| Definition -
The infinitive when it is not preceded by the particle to — for example, be and sit.
1. When the infinitive is preceded by the particle to (e.g. to be and to sit), it is called either a full infinitive or a to-infinitive.
Etymology - The word infinitive derives from the Latin infinitivus, unlimited or indefinite.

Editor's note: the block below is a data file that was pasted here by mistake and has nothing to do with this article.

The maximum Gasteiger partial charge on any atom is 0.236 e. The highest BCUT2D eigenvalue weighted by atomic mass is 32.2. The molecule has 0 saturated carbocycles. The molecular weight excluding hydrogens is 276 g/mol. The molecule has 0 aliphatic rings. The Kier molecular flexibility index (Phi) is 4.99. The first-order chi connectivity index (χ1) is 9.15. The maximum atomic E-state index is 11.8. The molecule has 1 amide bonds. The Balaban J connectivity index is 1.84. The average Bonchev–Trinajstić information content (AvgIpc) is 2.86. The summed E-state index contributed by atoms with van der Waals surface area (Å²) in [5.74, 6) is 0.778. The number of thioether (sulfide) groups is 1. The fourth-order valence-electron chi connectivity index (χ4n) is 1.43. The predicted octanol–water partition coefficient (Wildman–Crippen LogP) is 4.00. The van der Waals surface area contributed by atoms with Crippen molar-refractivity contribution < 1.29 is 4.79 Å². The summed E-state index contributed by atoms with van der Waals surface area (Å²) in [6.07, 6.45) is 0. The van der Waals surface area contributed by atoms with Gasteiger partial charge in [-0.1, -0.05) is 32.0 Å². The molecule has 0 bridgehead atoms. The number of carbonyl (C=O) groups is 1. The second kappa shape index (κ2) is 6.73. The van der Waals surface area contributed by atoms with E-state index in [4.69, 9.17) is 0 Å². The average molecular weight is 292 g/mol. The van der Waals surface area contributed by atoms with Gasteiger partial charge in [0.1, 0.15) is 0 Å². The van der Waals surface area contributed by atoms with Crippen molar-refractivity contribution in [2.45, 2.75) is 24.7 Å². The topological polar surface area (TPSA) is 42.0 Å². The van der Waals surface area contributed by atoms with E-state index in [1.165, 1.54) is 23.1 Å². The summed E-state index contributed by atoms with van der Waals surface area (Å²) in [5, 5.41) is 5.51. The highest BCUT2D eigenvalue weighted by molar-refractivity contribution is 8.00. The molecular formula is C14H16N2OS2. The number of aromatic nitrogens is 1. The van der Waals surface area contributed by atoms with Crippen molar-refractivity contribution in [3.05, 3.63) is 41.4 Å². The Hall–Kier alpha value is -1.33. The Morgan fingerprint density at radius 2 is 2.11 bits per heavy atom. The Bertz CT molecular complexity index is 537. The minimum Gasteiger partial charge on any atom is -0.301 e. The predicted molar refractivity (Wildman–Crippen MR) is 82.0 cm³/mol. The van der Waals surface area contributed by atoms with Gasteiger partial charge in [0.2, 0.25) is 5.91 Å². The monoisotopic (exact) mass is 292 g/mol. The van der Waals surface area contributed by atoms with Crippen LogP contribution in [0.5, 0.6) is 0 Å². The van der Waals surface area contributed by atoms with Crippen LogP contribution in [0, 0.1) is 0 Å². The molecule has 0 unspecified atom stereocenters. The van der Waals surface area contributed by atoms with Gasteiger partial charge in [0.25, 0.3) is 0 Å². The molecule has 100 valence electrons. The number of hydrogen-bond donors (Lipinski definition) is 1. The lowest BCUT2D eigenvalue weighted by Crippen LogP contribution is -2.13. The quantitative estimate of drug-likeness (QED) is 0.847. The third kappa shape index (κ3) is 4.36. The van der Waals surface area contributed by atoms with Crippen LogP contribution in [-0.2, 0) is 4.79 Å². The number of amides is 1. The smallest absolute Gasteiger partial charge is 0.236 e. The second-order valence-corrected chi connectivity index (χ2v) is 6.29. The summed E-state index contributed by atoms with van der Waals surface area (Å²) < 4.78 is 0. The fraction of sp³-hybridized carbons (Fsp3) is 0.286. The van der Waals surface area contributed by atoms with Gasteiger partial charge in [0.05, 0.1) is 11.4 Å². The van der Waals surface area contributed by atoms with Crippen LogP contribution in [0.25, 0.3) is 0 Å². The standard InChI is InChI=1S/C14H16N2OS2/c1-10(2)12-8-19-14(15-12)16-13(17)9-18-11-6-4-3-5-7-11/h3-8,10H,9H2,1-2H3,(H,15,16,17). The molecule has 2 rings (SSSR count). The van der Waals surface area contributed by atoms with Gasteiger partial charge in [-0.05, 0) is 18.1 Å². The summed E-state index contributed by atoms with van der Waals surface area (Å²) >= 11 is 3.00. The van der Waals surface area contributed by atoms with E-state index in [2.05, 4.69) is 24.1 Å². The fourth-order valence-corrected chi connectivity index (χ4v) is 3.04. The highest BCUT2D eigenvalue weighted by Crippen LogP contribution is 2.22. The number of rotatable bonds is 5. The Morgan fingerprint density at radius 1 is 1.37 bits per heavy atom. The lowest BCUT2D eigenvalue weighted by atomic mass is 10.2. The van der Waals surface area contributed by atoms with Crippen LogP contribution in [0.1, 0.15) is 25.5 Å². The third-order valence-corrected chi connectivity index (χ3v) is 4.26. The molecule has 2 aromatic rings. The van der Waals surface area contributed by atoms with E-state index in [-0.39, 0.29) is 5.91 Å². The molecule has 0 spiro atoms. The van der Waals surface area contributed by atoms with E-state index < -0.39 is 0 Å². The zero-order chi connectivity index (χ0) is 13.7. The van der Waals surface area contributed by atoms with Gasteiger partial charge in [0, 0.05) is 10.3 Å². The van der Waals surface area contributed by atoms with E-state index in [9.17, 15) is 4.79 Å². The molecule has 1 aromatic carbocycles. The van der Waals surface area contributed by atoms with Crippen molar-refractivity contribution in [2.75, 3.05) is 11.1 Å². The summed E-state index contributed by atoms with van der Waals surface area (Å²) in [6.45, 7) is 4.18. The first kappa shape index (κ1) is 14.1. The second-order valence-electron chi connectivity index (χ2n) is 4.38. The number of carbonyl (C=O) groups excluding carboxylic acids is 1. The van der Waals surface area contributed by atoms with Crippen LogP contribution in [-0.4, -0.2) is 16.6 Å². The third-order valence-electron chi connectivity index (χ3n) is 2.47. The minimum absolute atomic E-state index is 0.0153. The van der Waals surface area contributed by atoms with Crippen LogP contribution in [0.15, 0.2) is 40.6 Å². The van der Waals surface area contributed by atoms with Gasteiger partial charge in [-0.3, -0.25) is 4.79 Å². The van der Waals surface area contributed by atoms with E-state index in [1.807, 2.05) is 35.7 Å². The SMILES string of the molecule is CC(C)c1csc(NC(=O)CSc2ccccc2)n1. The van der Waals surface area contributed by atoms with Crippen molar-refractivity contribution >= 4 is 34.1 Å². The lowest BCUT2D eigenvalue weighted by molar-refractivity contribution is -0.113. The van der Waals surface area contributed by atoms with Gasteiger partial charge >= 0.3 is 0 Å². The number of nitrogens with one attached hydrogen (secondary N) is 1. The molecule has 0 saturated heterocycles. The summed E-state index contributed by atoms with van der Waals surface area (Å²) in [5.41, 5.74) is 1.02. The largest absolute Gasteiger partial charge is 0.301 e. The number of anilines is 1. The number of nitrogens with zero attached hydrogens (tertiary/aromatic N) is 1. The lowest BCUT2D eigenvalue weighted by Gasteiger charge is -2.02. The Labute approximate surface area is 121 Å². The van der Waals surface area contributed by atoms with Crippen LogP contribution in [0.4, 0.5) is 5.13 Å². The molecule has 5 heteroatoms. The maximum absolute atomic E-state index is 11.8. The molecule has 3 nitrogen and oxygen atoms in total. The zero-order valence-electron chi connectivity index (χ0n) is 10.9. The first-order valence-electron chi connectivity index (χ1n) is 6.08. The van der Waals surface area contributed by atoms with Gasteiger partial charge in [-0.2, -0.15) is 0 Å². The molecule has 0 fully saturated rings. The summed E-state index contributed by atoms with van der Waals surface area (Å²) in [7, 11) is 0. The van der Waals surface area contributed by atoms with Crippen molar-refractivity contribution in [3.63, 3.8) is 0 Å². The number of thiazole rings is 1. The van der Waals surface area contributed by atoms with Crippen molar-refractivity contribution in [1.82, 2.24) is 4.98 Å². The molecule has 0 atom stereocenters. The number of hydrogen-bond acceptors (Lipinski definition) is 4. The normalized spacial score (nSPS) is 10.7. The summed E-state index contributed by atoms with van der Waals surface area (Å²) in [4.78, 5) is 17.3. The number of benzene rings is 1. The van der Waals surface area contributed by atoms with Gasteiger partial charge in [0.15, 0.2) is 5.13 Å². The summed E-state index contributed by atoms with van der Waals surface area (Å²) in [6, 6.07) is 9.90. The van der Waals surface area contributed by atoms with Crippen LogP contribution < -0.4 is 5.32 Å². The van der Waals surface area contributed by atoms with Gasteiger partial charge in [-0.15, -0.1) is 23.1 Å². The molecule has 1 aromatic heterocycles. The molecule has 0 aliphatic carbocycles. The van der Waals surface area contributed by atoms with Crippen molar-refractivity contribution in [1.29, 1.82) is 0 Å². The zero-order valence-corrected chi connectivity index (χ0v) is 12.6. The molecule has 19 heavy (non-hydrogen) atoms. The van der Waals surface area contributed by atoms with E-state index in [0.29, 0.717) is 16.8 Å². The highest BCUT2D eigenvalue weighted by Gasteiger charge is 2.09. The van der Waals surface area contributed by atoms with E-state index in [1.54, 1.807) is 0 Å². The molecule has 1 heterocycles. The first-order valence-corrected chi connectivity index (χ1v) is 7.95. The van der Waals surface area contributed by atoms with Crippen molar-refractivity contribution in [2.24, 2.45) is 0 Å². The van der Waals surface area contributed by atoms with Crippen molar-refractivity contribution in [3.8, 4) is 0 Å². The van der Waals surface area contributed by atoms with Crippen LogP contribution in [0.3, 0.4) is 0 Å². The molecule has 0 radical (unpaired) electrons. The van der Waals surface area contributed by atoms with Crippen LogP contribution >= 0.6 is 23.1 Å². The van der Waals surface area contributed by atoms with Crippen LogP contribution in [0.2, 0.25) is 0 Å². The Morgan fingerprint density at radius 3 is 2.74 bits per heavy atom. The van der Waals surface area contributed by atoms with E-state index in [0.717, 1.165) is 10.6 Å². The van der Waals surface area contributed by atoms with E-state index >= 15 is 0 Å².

Note: Diomedes called the Latin version the infinitivus, because it doesn't have a definite person or number.
Oxford English Dictionary - Its first citation is from 1520:
"Quis, qui, is … gouerned … somtyme of ye infinytyue mode folowynge."
(Whitinton Vulg. (1527) 3)